By Patricia Deal

Carl R. Darnall Army Medical Center public affairs

After two years of renovation and repair, Carl R. Darnall Army Medical Center's Building 36001 has emerged as a modern, safe and energy-efficient workplace for hundreds of medical center staff and patients.

The building, originally constructed as a barracks in 1969 but presently houses administrative and clinic operations, was in bad shape before the renovation, having several life and safety deficiencies and numerous repair issues, said Brian Prediger, the medical center's chief of facilities management.

"Now it is completely updated with new windows, new roof and new mechanical and electrical systems," he said. "We installed a new fire alarm and sprinkler system for fire safety and it is handicap accessible, as we added ramps and an elevator. We gained more space by converting the third floor's previous medical-hold barracks to administrative offices."

Prediger said the best feature is that the building is now rated as a Leadership in Energy and Environmental Design (LEED) silver building.

"Its construction was designed to reduce energy consumption by 20 to 25 percent, thus saving us thousands of dollars on our utility bill per year for that building. That's just outstanding for a 44,000 square-foot administrative/clinical building originally constructed 40 years ago," he said.

Developed by the U.S. Green Building Council, LEED is an internationally recognized certification system that provides verification that a building's construction and operation meet green building design criteria such as energy savings and improved indoor environmental quality.

Building 36001 is one of the first medical center buildings at Fort Hood to achieve a silver rating, Prediger said. He said the future medical center, projected to be open for patient care in 2015, will reduce energy consumption by more than 30 percent, achieving a gold certification from the council.

"LEED certification is a great accomplishment as it validates the energy savings and sustainable programs that not only benefit our staff and patients and facility management, but the environment, too," Prediger said.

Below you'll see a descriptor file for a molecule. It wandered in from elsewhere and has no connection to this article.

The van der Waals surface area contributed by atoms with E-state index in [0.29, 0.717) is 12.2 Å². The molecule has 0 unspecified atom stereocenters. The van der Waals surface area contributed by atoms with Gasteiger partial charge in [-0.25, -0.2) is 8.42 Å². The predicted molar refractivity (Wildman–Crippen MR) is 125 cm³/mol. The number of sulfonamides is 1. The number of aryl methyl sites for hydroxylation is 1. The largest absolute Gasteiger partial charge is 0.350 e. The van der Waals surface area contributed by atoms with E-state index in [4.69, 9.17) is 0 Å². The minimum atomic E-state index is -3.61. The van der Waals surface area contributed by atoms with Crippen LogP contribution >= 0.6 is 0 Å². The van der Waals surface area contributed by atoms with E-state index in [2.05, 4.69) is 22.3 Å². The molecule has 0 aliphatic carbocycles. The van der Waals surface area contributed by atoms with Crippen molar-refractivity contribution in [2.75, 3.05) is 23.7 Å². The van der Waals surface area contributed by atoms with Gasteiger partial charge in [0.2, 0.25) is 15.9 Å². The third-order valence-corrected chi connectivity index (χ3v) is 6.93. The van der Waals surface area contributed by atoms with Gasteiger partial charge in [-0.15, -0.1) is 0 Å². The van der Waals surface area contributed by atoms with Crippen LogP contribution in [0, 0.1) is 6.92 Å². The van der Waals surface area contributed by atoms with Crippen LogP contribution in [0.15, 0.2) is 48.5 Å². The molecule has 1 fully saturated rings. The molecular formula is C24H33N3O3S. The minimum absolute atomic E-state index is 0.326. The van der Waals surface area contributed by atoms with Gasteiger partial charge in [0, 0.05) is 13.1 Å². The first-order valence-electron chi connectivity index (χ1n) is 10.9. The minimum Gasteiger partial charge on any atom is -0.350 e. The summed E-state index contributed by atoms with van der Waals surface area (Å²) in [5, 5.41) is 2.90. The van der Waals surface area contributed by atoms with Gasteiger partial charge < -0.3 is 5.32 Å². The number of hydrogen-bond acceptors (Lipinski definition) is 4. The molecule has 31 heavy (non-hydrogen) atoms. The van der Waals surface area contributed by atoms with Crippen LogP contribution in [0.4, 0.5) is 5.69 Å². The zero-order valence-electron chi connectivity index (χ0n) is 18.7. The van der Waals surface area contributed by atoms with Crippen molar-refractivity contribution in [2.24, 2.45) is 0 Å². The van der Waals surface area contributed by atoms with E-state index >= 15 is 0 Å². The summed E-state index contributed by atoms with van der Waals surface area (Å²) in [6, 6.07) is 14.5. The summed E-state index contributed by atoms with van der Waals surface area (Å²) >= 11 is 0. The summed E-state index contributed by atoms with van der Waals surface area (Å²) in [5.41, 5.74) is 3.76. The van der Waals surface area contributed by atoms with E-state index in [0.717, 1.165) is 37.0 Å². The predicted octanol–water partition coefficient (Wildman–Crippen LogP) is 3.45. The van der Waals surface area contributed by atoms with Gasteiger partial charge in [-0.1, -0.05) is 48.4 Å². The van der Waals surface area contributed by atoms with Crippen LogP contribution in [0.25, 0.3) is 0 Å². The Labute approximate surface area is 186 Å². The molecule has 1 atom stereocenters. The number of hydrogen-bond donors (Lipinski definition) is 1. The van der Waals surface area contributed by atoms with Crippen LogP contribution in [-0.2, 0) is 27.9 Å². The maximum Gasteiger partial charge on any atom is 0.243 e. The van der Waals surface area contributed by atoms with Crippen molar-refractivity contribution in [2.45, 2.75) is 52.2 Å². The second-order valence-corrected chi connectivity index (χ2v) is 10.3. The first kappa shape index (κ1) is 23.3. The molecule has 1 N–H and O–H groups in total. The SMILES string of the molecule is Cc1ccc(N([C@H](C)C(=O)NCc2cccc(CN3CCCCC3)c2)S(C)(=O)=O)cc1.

While she's only been working in the renovated building for a couple weeks, Fredene Burnett, a human resources assistant, said she is happy with the new building.

"It is such a change from the old one," she said. "You never could tell what it would be like in the office in the old building - something was always either broken or breaking.

"Now we have a clean and modern place to work. The temperature in our office keeps us comfortable, and I know we're safer. Having everything new and up-to-date just makes for a better workplace and helps make a good impression on our customers."

Another benefit the medical center community can expect from the building renovation is the freeing up of about 100 additional parking spaces, Prediger said. Temporary trailers to house Building 36001 administrative and clinic operations were set up in the building's designated parking lot, and they will be completely dismantled and removed by the end of the year.

Departments housed in Building 36001 include Occupational Health, Human Resources, Troop Command, Resource Management, Hospital Operations, Business Operations, Facilities Management, Southern Regional Medical Command Contracting Cell, Medical Coders and Administrative Department of Family Medicine.

All departments have moved from the trailers back to the new building and are seeing patients and customers.

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